The song began with the echoing sound of feedback from the electric guitar, followed by a heavy repetitive beat from the bass drum on the drum pad and the thumping sound from the electric bass.

    The tempo of the song changes to a fast-paced melody, ending with the echo-y feedback effect from the electric guitar that was heard at the beginning of the song.

    After Fishbach’s performance, Bernhari and his accompanying musicians emerged onto the stage. The group began their set with the song called “Bouquet final”, which started off with the synthesizers creating looping effect out of several musical notes. The synths were quickly joined by the joyful sound of the piano keys.

    The beat began all at once with a repetitive distortion melody on the electric guitar, followed by the loud picking of the bass, the depth sound from the acoustic drum set and Bernhari’s soft mellow voice.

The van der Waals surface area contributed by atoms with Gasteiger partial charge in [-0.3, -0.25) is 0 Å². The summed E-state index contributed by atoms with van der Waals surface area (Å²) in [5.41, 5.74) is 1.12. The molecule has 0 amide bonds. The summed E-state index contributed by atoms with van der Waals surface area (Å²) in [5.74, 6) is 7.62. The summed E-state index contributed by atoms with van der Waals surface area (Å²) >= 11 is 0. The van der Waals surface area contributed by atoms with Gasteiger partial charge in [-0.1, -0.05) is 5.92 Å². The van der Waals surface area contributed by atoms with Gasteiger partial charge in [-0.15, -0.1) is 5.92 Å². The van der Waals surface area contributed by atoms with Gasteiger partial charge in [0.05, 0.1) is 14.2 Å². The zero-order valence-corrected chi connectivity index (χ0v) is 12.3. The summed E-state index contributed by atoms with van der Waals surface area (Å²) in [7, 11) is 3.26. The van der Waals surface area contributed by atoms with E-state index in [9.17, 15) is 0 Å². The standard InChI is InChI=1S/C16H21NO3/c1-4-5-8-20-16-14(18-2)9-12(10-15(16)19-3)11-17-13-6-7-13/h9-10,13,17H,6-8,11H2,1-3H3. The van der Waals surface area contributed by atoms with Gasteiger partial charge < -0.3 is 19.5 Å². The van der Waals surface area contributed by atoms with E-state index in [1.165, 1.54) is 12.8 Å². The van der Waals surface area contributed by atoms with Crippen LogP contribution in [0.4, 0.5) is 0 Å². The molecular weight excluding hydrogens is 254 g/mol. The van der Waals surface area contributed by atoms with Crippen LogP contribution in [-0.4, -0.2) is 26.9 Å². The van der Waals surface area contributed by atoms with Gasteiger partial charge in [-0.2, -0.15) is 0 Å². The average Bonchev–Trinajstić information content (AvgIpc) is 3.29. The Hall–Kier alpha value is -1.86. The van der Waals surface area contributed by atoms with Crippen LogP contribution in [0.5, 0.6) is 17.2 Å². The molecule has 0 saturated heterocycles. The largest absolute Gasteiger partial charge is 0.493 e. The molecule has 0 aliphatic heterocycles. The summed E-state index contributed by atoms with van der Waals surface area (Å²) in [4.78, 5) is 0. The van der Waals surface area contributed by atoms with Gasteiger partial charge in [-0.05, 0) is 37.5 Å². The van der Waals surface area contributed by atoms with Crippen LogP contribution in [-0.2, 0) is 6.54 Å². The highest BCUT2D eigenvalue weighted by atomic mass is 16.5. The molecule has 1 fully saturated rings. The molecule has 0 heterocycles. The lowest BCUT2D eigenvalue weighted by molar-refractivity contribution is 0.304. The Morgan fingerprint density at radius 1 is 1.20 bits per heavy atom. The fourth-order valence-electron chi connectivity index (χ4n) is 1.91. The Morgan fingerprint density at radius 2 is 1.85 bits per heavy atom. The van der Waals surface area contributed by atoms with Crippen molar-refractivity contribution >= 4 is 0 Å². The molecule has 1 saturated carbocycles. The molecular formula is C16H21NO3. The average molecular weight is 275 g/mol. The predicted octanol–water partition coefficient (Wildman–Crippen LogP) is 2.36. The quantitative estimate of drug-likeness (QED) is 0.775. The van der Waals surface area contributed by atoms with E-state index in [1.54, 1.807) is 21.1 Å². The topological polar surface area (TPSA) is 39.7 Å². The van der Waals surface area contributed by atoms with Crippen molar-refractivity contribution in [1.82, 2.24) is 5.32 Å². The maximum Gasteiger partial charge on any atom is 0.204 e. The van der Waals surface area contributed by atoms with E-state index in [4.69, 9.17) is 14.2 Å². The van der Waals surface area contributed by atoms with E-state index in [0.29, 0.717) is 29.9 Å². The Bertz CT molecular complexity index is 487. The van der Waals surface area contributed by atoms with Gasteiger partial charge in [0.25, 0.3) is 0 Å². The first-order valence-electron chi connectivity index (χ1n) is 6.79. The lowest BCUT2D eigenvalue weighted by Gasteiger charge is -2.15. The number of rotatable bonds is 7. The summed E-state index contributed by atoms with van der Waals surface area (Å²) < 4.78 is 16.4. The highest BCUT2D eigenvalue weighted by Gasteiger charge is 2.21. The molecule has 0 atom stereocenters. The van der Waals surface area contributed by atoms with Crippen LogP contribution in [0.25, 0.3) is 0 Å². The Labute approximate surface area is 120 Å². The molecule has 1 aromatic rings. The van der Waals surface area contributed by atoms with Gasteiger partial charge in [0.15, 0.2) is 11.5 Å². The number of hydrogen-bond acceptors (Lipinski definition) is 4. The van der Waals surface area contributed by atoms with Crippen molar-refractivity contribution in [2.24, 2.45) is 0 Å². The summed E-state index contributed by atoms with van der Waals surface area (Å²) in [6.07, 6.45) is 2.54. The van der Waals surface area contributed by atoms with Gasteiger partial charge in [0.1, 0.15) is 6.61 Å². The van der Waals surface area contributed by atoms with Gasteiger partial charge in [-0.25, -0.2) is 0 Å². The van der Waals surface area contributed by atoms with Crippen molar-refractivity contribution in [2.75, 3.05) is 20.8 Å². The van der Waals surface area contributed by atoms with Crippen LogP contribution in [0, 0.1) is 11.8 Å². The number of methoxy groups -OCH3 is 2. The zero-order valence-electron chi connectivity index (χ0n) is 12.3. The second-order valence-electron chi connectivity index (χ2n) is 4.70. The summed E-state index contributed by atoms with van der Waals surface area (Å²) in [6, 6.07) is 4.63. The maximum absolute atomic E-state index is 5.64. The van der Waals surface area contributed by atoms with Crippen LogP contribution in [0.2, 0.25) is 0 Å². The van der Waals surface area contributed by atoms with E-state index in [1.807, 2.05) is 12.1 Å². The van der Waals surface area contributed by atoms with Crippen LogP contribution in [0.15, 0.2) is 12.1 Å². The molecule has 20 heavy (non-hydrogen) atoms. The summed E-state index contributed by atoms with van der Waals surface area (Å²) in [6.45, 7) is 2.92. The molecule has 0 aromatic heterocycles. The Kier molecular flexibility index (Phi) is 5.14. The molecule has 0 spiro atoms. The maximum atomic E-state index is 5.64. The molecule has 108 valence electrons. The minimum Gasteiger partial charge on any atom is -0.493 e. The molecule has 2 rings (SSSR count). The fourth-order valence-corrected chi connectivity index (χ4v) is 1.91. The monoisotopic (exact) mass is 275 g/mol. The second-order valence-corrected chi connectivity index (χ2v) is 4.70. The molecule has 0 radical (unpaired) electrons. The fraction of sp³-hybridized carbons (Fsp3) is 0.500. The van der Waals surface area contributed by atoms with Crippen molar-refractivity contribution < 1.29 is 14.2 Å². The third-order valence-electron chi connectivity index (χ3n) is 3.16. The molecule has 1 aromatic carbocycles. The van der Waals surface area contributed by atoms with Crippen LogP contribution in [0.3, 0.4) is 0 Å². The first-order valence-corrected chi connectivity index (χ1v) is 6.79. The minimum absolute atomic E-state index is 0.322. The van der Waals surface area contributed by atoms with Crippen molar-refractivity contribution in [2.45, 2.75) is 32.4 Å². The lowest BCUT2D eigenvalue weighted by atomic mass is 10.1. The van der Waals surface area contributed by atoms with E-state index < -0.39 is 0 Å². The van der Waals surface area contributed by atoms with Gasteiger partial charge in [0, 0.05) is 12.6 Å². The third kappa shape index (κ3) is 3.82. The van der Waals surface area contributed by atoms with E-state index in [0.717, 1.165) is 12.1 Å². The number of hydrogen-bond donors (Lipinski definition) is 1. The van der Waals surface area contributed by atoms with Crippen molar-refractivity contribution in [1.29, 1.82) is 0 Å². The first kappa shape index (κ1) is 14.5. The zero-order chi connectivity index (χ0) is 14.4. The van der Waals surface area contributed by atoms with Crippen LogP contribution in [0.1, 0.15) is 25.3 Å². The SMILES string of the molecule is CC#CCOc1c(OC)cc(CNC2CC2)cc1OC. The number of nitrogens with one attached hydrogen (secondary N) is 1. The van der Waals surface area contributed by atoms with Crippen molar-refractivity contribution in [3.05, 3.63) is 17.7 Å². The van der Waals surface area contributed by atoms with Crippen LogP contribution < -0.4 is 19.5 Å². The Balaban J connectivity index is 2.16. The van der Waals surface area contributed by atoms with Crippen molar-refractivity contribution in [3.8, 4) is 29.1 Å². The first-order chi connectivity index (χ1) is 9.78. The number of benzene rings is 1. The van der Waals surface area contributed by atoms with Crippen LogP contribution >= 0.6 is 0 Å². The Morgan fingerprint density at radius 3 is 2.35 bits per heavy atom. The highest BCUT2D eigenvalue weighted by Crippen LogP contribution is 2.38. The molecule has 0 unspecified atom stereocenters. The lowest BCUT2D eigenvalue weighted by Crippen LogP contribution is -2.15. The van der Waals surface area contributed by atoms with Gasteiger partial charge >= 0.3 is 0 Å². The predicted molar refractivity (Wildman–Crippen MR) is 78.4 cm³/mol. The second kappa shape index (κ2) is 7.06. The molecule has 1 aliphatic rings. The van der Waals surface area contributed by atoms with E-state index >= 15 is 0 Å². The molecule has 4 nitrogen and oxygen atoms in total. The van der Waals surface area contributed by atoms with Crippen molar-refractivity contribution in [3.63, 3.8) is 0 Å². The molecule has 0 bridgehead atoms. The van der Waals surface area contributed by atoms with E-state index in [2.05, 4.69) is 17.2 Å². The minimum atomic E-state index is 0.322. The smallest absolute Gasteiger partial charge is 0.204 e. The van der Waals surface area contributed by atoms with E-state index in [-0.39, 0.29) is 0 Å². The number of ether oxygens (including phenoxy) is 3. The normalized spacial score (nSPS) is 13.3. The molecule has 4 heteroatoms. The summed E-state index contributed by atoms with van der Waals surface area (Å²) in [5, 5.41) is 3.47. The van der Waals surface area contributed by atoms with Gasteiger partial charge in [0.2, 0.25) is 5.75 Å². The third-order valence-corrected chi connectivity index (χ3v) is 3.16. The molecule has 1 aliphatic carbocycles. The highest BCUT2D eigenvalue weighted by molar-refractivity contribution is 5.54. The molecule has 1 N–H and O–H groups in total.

As all the instruments slowly quieted down towards the end of the song, the tempo changed and turned into a funky fast-paced beat, repeatedly hitting the snares and the cymbals.

    Another song that Bernhari played was “Aime moi.” This song incorporated several transitions, which made it interesting to follow the melody since each rhythmical pattern was different. The transitions opened the audience’s musical horizons allowing them to discover all the impossible rhythms that can be worked into one single song.

    The piece began with Bernhari’s soft voice as he played a gentle melodic key on the synthesizers. This was accompanied by a stomping drum beat that paired easily with the bass, followed by the electric guitar repeatedly strumming a muted chord.

    The rhythm changes to a fast-paced beat, wherein the drummer continuously hit the snare, cymbals and hi-hat cymbal as fast as possible.